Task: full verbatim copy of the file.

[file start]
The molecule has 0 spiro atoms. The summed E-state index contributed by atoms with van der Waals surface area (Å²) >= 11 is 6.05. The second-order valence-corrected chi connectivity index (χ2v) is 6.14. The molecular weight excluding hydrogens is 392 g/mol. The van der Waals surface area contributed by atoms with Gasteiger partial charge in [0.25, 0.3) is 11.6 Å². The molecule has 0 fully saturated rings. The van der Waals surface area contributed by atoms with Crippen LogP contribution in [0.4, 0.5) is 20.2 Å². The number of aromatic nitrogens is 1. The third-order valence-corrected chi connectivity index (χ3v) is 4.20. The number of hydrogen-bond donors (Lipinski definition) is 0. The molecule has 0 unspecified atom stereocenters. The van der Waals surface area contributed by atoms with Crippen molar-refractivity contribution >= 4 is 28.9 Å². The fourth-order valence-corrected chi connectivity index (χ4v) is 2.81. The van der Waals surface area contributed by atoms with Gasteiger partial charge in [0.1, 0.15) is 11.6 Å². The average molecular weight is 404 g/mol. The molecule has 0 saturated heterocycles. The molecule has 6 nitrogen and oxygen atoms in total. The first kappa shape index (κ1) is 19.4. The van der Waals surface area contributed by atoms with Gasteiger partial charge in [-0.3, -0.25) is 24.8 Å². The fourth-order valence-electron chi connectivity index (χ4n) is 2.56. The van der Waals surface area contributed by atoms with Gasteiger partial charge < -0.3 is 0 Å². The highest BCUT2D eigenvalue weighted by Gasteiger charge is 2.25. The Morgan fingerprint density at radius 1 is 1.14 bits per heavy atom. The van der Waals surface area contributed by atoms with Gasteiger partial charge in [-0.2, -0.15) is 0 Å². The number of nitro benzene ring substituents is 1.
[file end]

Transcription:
The molecule has 0 spiro atoms. The summed E-state index contributed by atoms with van der Waals surface area (Å²) >= 11 is 6.05. The second-order valence-corrected chi connectivity index (χ2v) is 6.14. The molecular weight excluding hydrogens is 392 g/mol. The van der Waals surface area contributed by atoms with Gasteiger partial charge in [0.25, 0.3) is 11.6 Å². The molecule has 0 fully saturated rings. The van der Waals surface area contributed by atoms with Crippen LogP contribution in [0.4, 0.5) is 20.2 Å². The number of aromatic nitrogens is 1. The third-order valence-corrected chi connectivity index (χ3v) is 4.20. The number of hydrogen-bond donors (Lipinski definition) is 0. The molecule has 0 unspecified atom stereocenters. The van der Waals surface area contributed by atoms with Crippen molar-refractivity contribution >= 4 is 28.9 Å². The fourth-order valence-corrected chi connectivity index (χ4v) is 2.81. The van der Waals surface area contributed by atoms with Gasteiger partial charge in [0.1, 0.15) is 11.6 Å². The average molecular weight is 404 g/mol. The molecule has 0 saturated heterocycles. The molecule has 6 nitrogen and oxygen atoms in total. The first kappa shape index (κ1) is 19.4. The van der Waals surface area contributed by atoms with Gasteiger partial charge in [-0.3, -0.25) is 24.8 Å². The fourth-order valence-electron chi connectivity index (χ4n) is 2.56. The van der Waals surface area contributed by atoms with Gasteiger partial charge < -0.3 is 0 Å². The highest BCUT2D eigenvalue weighted by Gasteiger charge is 2.25. The Morgan fingerprint density at radius 1 is 1.14 bits per heavy atom. The van der Waals surface area contributed by atoms with Gasteiger partial charge in [-0.2, -0.15) is 0 Å². The number of nitro benzene ring substituents is 1.